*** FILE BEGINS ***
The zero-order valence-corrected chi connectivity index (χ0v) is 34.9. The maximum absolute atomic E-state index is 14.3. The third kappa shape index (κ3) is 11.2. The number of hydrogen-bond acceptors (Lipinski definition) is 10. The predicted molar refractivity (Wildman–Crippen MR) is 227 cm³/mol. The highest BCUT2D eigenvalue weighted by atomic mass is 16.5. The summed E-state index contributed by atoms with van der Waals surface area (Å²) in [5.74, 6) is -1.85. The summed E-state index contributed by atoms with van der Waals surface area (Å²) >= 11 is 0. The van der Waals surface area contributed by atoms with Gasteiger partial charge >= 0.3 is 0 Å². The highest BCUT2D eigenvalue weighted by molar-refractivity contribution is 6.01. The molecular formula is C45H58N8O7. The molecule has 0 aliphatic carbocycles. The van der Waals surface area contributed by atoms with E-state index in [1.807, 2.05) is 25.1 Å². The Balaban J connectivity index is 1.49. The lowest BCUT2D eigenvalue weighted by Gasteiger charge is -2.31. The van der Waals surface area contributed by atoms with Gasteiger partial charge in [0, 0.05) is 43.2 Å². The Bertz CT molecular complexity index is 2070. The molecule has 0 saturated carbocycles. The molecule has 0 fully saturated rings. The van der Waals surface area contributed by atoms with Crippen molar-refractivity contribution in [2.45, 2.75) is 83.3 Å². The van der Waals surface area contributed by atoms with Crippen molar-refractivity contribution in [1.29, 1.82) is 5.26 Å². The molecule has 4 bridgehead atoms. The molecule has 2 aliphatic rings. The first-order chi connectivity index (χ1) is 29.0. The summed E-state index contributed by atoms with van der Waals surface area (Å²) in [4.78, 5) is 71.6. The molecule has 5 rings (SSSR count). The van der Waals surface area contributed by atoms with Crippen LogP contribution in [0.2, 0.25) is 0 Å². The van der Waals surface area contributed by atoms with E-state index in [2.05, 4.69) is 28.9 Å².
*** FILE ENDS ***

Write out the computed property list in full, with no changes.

The zero-order valence-corrected chi connectivity index (χ0v) is 34.9. The maximum absolute atomic E-state index is 14.3. The third kappa shape index (κ3) is 11.2. The number of hydrogen-bond acceptors (Lipinski definition) is 10. The predicted molar refractivity (Wildman–Crippen MR) is 227 cm³/mol. The highest BCUT2D eigenvalue weighted by atomic mass is 16.5. The summed E-state index contributed by atoms with van der Waals surface area (Å²) in [5.74, 6) is -1.85. The summed E-state index contributed by atoms with van der Waals surface area (Å²) >= 11 is 0. The van der Waals surface area contributed by atoms with Gasteiger partial charge >= 0.3 is 0 Å². The highest BCUT2D eigenvalue weighted by molar-refractivity contribution is 6.01. The molecular formula is C45H58N8O7. The molecule has 0 aliphatic carbocycles. The van der Waals surface area contributed by atoms with E-state index in [1.807, 2.05) is 25.1 Å². The Balaban J connectivity index is 1.49. The lowest BCUT2D eigenvalue weighted by Gasteiger charge is -2.31. The van der Waals surface area contributed by atoms with Gasteiger partial charge in [0, 0.05) is 43.2 Å². The Bertz CT molecular complexity index is 2070. The molecule has 0 saturated carbocycles. The molecule has 0 fully saturated rings. The van der Waals surface area contributed by atoms with Crippen molar-refractivity contribution in [2.45, 2.75) is 83.3 Å². The van der Waals surface area contributed by atoms with Crippen molar-refractivity contribution in [1.29, 1.82) is 5.26 Å². The molecule has 4 bridgehead atoms. The molecule has 2 aliphatic rings. The first-order chi connectivity index (χ1) is 29.0. The summed E-state index contributed by atoms with van der Waals surface area (Å²) in [4.78, 5) is 71.6. The molecule has 5 rings (SSSR count). The van der Waals surface area contributed by atoms with Crippen LogP contribution in [0.2, 0.25) is 0 Å². The van der Waals surface area contributed by atoms with E-state index in [2.05, 4.69) is 28.9 Å².